Competency is less subjective than likeability but it’s still shaped by cultural differences. If you have a low tolerance for ambiguity (high uncertainty avoidance), you might evaluate a team member’s competency based upon how seriously they have weighed the pros and cons of a proposed idea. Do they demonstrate an understanding of the risks and have they suggested a structured plan for implementation? However, someone who prefers to be more spontaneous (low uncertainty avoidance) might view a leader who takes a great deal of time to work through all the details as lacking the insight, confidence, and intuition to quickly make a decision.
- Do I trust you to treat me right?
- Do you care about our collective success?
- Are you ethical?
Villains are consistently defined by their evil intentions. A leader may be highly competent but do we trust what they will do with their skill? Your followers calculate their trust in you based on their perception of your character. This might be as simple as observing whether you take credit for someone else’s idea or watching how you handle terminations.
Followers everywhere want leaders who are ethical. But the definition of ethics varies culturally. Whether you have an extra-marital affair plays little role in whether some team members trust you while others immediately view that as a strike against your trustworthiness. Bribes are seen as an essential way to get work done in some contexts and are grounds for termination in others.
- Do you follow through on your commitments?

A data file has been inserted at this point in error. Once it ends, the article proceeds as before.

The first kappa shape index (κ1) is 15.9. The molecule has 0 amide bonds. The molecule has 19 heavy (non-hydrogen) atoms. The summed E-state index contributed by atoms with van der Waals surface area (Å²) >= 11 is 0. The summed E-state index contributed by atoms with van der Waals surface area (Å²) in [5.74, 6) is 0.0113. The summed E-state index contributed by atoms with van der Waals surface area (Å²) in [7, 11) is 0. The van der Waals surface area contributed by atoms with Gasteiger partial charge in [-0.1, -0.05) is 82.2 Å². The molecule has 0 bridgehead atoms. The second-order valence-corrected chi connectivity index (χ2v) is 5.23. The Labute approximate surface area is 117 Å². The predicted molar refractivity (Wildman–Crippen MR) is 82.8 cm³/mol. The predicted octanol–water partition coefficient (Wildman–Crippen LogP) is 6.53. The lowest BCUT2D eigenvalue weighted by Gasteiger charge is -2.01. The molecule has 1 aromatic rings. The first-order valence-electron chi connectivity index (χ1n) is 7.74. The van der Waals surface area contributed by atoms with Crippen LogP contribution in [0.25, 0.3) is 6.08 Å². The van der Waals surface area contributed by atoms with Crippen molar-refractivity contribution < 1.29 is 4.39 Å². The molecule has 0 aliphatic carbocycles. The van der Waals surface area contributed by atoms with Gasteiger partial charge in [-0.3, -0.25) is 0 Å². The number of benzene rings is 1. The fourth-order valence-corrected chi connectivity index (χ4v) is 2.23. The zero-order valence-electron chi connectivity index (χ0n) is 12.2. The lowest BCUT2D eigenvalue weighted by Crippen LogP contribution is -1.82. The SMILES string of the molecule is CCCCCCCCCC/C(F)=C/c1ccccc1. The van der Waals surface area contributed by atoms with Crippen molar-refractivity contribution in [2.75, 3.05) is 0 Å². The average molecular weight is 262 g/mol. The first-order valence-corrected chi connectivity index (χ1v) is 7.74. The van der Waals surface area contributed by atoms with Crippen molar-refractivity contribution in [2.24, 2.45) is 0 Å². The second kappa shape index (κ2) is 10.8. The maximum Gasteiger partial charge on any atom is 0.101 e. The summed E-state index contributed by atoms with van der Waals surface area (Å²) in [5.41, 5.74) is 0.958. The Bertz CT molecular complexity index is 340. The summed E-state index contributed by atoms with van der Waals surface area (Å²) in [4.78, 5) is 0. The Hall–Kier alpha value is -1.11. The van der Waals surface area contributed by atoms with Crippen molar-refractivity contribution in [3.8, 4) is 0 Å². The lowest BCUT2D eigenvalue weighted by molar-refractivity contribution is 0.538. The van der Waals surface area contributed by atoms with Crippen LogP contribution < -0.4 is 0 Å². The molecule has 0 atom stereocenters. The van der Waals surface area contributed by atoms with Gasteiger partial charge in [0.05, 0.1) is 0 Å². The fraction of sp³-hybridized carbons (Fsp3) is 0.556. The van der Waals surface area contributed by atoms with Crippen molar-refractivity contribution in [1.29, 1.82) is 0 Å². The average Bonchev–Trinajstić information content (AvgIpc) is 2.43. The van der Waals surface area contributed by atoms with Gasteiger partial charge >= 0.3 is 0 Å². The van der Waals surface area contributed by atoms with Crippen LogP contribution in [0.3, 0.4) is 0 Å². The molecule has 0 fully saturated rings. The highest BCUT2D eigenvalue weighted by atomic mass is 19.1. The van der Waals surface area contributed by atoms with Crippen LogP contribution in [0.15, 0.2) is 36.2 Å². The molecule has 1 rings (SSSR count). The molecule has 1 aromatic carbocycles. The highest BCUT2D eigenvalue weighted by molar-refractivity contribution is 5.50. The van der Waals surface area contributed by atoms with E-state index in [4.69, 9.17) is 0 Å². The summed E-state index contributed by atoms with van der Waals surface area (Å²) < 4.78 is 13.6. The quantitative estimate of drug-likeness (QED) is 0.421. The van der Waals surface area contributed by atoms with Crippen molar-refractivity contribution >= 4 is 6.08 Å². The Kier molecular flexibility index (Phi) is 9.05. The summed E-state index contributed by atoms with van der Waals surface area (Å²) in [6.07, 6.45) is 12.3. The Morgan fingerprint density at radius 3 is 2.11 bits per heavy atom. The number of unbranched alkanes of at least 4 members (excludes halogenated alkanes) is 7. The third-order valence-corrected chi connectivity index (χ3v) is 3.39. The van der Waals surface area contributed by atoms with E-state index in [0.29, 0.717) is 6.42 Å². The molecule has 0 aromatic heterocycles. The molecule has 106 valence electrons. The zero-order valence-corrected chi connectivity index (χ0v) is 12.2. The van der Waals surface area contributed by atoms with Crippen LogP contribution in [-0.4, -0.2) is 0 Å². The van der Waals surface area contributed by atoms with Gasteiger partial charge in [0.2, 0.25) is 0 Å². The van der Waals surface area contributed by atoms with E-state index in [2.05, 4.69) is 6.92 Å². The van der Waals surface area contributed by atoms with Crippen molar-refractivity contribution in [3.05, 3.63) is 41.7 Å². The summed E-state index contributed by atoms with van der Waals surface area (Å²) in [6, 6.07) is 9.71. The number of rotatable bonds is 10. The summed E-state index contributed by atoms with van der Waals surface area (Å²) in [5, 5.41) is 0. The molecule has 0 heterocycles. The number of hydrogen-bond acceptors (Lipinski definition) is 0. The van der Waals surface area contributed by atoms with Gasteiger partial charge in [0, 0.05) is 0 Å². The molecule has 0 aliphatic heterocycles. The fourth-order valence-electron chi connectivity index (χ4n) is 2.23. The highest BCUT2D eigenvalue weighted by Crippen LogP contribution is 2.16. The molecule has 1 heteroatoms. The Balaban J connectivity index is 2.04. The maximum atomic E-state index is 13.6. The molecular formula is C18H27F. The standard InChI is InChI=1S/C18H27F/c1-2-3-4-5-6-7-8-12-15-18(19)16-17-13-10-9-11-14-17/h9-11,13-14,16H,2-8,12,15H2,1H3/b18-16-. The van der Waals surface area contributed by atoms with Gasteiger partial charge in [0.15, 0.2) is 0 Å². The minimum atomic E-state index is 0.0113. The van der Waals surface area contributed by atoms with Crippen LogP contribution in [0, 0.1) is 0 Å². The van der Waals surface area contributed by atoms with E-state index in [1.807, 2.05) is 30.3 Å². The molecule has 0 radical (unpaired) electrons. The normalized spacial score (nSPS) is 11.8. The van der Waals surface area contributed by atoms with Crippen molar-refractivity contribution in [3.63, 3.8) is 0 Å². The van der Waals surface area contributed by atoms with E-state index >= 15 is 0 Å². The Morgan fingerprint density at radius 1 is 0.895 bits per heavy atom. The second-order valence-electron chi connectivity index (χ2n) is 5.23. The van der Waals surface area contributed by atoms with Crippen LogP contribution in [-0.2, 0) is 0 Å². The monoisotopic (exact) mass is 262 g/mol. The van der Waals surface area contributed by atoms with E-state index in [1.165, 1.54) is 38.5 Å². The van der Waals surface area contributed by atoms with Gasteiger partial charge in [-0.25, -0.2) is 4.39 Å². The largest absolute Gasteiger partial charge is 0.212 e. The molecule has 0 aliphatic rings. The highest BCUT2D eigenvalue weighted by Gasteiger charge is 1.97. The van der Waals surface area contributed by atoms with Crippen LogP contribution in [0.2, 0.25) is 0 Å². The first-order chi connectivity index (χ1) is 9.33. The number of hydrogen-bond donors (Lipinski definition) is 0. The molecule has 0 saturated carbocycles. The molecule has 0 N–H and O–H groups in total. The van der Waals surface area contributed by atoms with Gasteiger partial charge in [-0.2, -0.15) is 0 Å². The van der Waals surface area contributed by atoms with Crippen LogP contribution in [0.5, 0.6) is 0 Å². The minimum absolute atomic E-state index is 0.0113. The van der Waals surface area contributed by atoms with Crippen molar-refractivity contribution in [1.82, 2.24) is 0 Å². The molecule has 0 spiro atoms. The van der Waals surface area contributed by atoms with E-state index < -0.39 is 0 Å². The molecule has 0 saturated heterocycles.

- Are you punctual?
- Does your vision become a reality?
When Westerners are asked about their experience with leaders, it usually comes down to deliverables. Do you deliver in a timely and consistent manner? Are you all talk or do you follow through?
Once again, reliability looks different depending upon the culture and organization involved. Facebook has long prided itself by saying, “Done is better than perfect” and “Move fast and break things.” Many followers in Western contexts base their trust on whether you get things done without taking too long. Whereas reliability in many other cultures means completing a task with precision, even if it takes longer than originally expected. Akbar Al Baker, CEO of Qatar Airways, delayed putting Airbus’ A380 into service because of some cosmetic shortcomings he perceived as unacceptable and therefore in his mind, it was an unreliable product.
- What do people say about you?
- Where else have you lead?
- What kind of reviews are posted about you online?
Finally, how do other people talk about you and what will they think when I tell them you’re my leader? For some followers, your reputation might make little difference as long as you treat them right. But in face-conscious cultures like most of Asia and the Middle East, a leader’s reputation is paramount when assessing trustworthiness.
For me, an individual’s intentions, competence, and following through are the top factors that go into my calculation of trust. But for many of my colleagues from other cultural backgrounds, a leader’s reputation is at least as equally important to their follow-through and certainly more significant than their intentions or likeability. Even if one’s reputation has been smeared unfairly from disgruntled employees or a competitor, some of my colleagues are much more conscious of how the individual’s reputation will influence the perception that they’re trustworthy.
Trust is the foundation of effective global leadership. Your ability to manage change, support inclusion and equity, and motivate people comes down to whether people trust you. Trust begins with being true to yourself and appropriately adjusting how you manifest that for different followers.